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How long does the plaintiff have to file the Satisfaction of judgement, once its paid in full?


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#1 Ceigeme

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Posted 03 January 2013 - 05:50 PM

I was sued in October of 2007 by a roomate of mine. The money due to the roomate after the trial was $534. They garnished my paychecks in November, and December of 2007, and the Court Garnishment division is stating that the judgement is showing the final check arrived on 1/18/2008. The Plaintiff did not file the satisfaction of judgement until 8/14/2010. Do I have legal recourse?

The reason I investigated this was because the inital judgement is on my credit showing UNPAID from 2007. There is a second judgemnet now showing on my credit as UNPAID for $1323 same case number. This showed up after I disputed the first judgement because it was paid, and supposed to have been showing paid.

I'm trying to continue to move on with my life, and trying to buy a place to live, and these are now affecting my Car Insurance, My home ownership rights to a loan, and came into huge speculation when I had to get a new car due to an accident.

The man that sued me is a psychopath and stalked me. The courst are telling me that I have to contact him and get him to sign something showing that he received the checks and was paid in full in January 2008.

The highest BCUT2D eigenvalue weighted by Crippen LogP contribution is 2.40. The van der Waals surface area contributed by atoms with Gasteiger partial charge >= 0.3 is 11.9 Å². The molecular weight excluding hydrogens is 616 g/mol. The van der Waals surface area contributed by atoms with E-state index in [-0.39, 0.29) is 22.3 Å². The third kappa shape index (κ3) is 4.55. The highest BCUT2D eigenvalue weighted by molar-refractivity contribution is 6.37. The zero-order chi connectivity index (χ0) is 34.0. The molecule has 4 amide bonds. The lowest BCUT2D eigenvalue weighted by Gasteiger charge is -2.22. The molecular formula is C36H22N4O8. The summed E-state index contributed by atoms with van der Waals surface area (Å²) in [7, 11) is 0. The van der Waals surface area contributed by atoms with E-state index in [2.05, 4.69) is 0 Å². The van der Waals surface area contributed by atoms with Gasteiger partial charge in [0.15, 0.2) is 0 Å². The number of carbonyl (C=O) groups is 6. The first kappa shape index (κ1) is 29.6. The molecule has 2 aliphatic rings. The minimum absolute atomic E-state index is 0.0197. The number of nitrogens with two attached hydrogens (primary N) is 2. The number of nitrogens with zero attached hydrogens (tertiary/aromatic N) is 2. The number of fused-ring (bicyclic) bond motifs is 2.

I need deperate help on finding out if I have a legal recourse in this. This man has haunted me for years and its now all coming back up fresh.

Please help me If you can.

I am in the state of Missouri, and the city the case was filed in was St Charles.

#2 Guest_FindLaw_Amir_*

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Posted 04 January 2013 - 12:03 PM

Did the garnishment division issue you anything stating that payment was garnished?

#3 adjusterjack

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Posted 04 January 2013 - 03:20 PM

The courts are telling me


I've never seen buildings talk except in cartoons.

Who, exactly, told you that and under what circumstances was it told to you.

Reason I ask is that it's probably not exactly true and you should be able to "properly" file a motion to have the judge issue a satisfaction of judgment as long as you can provide enough documentation that the judgment was satisfied.

I suspect that you will have to consult an attorney to get that done right.

You might be entitled to attorney fees if the failure to file the satisfaction was willful.

Warning: Legal issues are complicated. Explanations and comments here are simplified and might not fully explain the ramifications of your particular issue. I am not a lawyer. I do not give legal advice. I make comments based on my knowledge and experience. I guarantee nothing. If you act on my comments without the advice of an attorney, you do so at your own risk.


#4 Tax_Counsel

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Posted 08 January 2013 - 06:41 PM

I've never seen buildings talk except in cartoons.


Neither have I. But the courts are not buildings. A courthouse is a building. A court is a government entity, much like the IRS, state legislature, and police department are all government entities. They are all housed in buildings, but are not themselves buildings. A government entity can “speak” in official pronouncements, orders, etc., issued by the entity involved.




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